NASA Chief to Resign

NASA Administrator Sean O'Keefe (search) will resign this week, a government official said Sunday, and a spokesman for Louisiana State University (search) said O'Keefe is a leading candidate to become a chancellor there.

The committee looking for someone to fill the $500,000-a-year job running the campus in Baton Rouge, La., meets Thursday, and O'Keefe will make his case for the job, search committee chairman Joel Tohline said.

O'Keefe has led the space agency for almost three years, a tumultuous period marred by the loss of the shuttle Columbia (search) and its seven astronauts as well as budget battles and debates over the future of American space travel.

The administrator plans to resign this week, said the government official, who did not want to be identified because the procedures for O'Keefe's departure still are not certain.

"The White House still has to decide how it wants to announce his departure," the official said.

Despite O'Keefe's appointment with the search committee on Thursday, the official said his resignation is not linked with an offer from LSU. The official said the resignation probably will come earlier than the scheduled meeting in Louisiana.

White House spokeswoman Suzy DeFrancis had no comment on O'Keefe's future.

NASA spokesman Bob Jacobs said, "When the administrator is prepared to announce his future plans, he will tell us and the public."

Another government official who spoke on condition of anonymity said the news of O'Keefe's impending departure came as a shock — including to those at NASA — even with all the longtime speculation that he might move up in the Bush administration.

But John Logsdon, director of George Washington University's space policy institute and a member of the Columbia Accident Investigation Board, said the sense in the Washington space community, at least, was that O'Keefe had been eager to leave NASA.

"The general thought was that he was hoping for a different job in the second administration, probably back in the national security field, kind of his natural home, and that hasn't happened," Logsdon said in a telephone interview late Sunday afternoon. "But he, Sean, has always said that he likes the academic life."

Logsdon noted that O'Keefe's departure needs to be put in context: "Over half the cabinet agencies are changing heads. It is a time of transition, and so I don't think it's particularly traumatic."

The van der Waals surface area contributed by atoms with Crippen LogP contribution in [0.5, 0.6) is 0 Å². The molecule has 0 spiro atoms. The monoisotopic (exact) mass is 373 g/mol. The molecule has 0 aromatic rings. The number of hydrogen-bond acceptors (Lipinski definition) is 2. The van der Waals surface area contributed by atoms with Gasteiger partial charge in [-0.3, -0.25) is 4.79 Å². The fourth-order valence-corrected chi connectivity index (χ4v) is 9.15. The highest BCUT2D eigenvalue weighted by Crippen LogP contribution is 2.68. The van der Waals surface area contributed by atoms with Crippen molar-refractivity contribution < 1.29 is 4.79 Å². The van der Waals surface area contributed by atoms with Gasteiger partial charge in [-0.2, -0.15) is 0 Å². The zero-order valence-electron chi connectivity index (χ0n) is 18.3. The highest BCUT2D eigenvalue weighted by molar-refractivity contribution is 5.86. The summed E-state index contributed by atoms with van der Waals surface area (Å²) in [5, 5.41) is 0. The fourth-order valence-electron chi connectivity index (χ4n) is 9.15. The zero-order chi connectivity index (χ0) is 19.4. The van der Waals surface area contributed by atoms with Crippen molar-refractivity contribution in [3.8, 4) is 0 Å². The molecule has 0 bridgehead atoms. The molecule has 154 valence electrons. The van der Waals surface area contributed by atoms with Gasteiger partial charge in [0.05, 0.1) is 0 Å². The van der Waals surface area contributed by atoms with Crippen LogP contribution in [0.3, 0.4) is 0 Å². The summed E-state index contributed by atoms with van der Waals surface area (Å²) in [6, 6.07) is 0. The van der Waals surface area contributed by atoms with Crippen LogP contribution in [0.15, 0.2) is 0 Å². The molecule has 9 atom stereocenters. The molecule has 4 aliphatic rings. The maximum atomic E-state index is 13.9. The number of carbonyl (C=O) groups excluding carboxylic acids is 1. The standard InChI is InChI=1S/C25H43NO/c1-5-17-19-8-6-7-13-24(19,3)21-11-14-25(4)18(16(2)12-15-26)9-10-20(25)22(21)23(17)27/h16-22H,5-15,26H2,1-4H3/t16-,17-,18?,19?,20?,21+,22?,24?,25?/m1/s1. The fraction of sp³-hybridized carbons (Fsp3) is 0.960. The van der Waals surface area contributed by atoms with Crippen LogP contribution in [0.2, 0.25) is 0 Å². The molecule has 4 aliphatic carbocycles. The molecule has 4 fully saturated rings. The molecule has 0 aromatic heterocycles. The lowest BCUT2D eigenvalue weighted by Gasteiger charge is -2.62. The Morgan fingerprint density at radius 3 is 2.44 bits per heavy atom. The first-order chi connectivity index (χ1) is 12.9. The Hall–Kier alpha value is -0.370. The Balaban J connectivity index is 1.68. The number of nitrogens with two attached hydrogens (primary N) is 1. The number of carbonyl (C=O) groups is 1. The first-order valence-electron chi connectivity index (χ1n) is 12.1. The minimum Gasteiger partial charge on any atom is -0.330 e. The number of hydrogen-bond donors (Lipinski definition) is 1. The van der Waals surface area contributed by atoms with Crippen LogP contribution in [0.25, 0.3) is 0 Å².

LSU system president and acting chancellor William Jenkins "has had his eye on O'Keefe for quite some time," Charles Zewe, spokesman for the university's Board of Supervisors, said Sunday.

O'Keefe told the Melbourne, Fla., newspaper Florida Today, in a story published Saturday, that he was being considered for the LSU job.

Florida Today reported Sunday that a White House team already is weighing five candidates and plans to announce O'Keefe's departure and pick a new NASA administrator by Thursday. It quoted a source familiar with the selection process.

Leading the president's list was said to be Air Force Lt. Gen. Ronald Kadish, who directed the effort to develop a system to shield the country from a missile attack, the newspaper said. It said the others under consideration are former Rep. Robert Walker and former shuttle astronauts Ron Sega, Charles Bolden and Robert Crippen.

O'Keefe, 48, applied for the LSU job late Friday or early Saturday and is among a number of people being recruited, the search committee's Tohline said.

NASA was burdened with cost overruns when O'Keefe was named to head the agency in 2001. The biggest crisis during his tenure was the shuttle Columbia disaster on Feb. 1, 2003.

In April, a study of the post-Columbia effort to change NASA's culture found many problems remaining and space agency employees still afraid to speak up about safety.

"The leadership's got to take it on, starting with me," O'Keefe said then.

More recently, O'Keefe has been under fire for his insistence that it's too risky to send astronauts to repair the popular Hubble Space Telescope.

NASA also is struggling to return its aging shuttles, grounded after the Columbia accident, to spaceflight. The agency has been unable to make crucial improvements recommended by the Columbia accident board.

O'Keefe has embraced a new space effort, envisioned by President Bush, that would send manned missions to the moon and Mars.

O'Keefe taught business administration and management at Syracuse and Pennsylvania State universities before becoming secretary of the Navy under the first President Bush. He became deputy director of the Office of Management and Budget under the current President Bush before taking over NASA in January 2002. He is from New Orleans, about an hour's drive from Baton Rouge.

O'Keefe will be the first applicant interviewed by the LSU search committee, Tohline said. He said the committee could vote Thursday whether to recommend that the Board of Supervisors hire O'Keefe. The board would hold a special session that night if the committee should recommend O'Keefe, board chairman C. Stewart Slack said.

LSU spokesman Zewe said O'Keefe, if hired, would bring "academic background and a name for management at a time when LSU is striving for a new level of excellence."

The position has been vacant since June, when Mark Emmert left for the University of Washington.

LSU's Baton Rouge campus has 31,500 of the system's 60,000 students.